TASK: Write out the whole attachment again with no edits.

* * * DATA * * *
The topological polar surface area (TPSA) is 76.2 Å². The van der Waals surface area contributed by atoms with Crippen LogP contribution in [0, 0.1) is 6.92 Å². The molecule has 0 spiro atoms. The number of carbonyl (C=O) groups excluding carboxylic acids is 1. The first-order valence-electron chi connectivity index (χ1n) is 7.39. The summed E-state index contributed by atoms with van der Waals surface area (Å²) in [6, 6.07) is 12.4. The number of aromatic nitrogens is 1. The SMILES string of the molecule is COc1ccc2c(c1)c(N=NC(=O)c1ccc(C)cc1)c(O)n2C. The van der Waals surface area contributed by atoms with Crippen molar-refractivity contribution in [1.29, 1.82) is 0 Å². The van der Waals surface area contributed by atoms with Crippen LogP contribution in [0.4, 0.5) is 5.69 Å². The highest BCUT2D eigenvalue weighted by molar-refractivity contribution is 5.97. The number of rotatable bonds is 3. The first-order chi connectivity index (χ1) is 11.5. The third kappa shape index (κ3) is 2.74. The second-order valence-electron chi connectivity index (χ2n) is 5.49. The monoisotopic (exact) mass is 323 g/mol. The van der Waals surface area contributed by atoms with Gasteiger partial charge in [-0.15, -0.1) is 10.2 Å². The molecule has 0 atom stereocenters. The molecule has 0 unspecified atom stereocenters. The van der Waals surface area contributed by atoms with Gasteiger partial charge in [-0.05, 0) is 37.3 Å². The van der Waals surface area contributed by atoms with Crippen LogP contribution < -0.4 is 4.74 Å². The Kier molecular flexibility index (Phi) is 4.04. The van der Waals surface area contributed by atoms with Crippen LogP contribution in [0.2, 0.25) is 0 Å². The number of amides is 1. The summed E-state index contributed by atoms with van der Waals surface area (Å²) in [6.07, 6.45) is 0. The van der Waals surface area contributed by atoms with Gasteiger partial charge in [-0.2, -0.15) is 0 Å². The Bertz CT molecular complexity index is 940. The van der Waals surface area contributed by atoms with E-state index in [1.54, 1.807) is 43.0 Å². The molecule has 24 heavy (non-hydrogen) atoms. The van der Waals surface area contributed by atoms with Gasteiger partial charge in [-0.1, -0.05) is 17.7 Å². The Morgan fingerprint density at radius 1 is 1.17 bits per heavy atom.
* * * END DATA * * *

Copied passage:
The topological polar surface area (TPSA) is 76.2 Å². The van der Waals surface area contributed by atoms with Crippen LogP contribution in [0, 0.1) is 6.92 Å². The molecule has 0 spiro atoms. The number of carbonyl (C=O) groups excluding carboxylic acids is 1. The first-order valence-electron chi connectivity index (χ1n) is 7.39. The summed E-state index contributed by atoms with van der Waals surface area (Å²) in [6, 6.07) is 12.4. The number of aromatic nitrogens is 1. The SMILES string of the molecule is COc1ccc2c(c1)c(N=NC(=O)c1ccc(C)cc1)c(O)n2C. The van der Waals surface area contributed by atoms with Crippen molar-refractivity contribution in [1.29, 1.82) is 0 Å². The van der Waals surface area contributed by atoms with Crippen LogP contribution in [0.4, 0.5) is 5.69 Å². The highest BCUT2D eigenvalue weighted by molar-refractivity contribution is 5.97. The number of rotatable bonds is 3. The first-order chi connectivity index (χ1) is 11.5. The third kappa shape index (κ3) is 2.74. The second-order valence-electron chi connectivity index (χ2n) is 5.49. The monoisotopic (exact) mass is 323 g/mol. The van der Waals surface area contributed by atoms with Gasteiger partial charge in [-0.15, -0.1) is 10.2 Å². The molecule has 0 atom stereocenters. The molecule has 0 unspecified atom stereocenters. The van der Waals surface area contributed by atoms with Gasteiger partial charge in [-0.05, 0) is 37.3 Å². The van der Waals surface area contributed by atoms with Crippen LogP contribution < -0.4 is 4.74 Å². The Kier molecular flexibility index (Phi) is 4.04. The van der Waals surface area contributed by atoms with Crippen LogP contribution in [0.2, 0.25) is 0 Å². The number of amides is 1. The summed E-state index contributed by atoms with van der Waals surface area (Å²) in [6.07, 6.45) is 0. The van der Waals surface area contributed by atoms with Gasteiger partial charge in [-0.2, -0.15) is 0 Å². The Bertz CT molecular complexity index is 940. The van der Waals surface area contributed by atoms with E-state index in [1.54, 1.807) is 43.0 Å². The molecule has 24 heavy (non-hydrogen) atoms. The van der Waals surface area contributed by atoms with Gasteiger partial charge in [-0.1, -0.05) is 17.7 Å². The Morgan fingerprint density at radius 1 is 1.17 bits per heavy atom.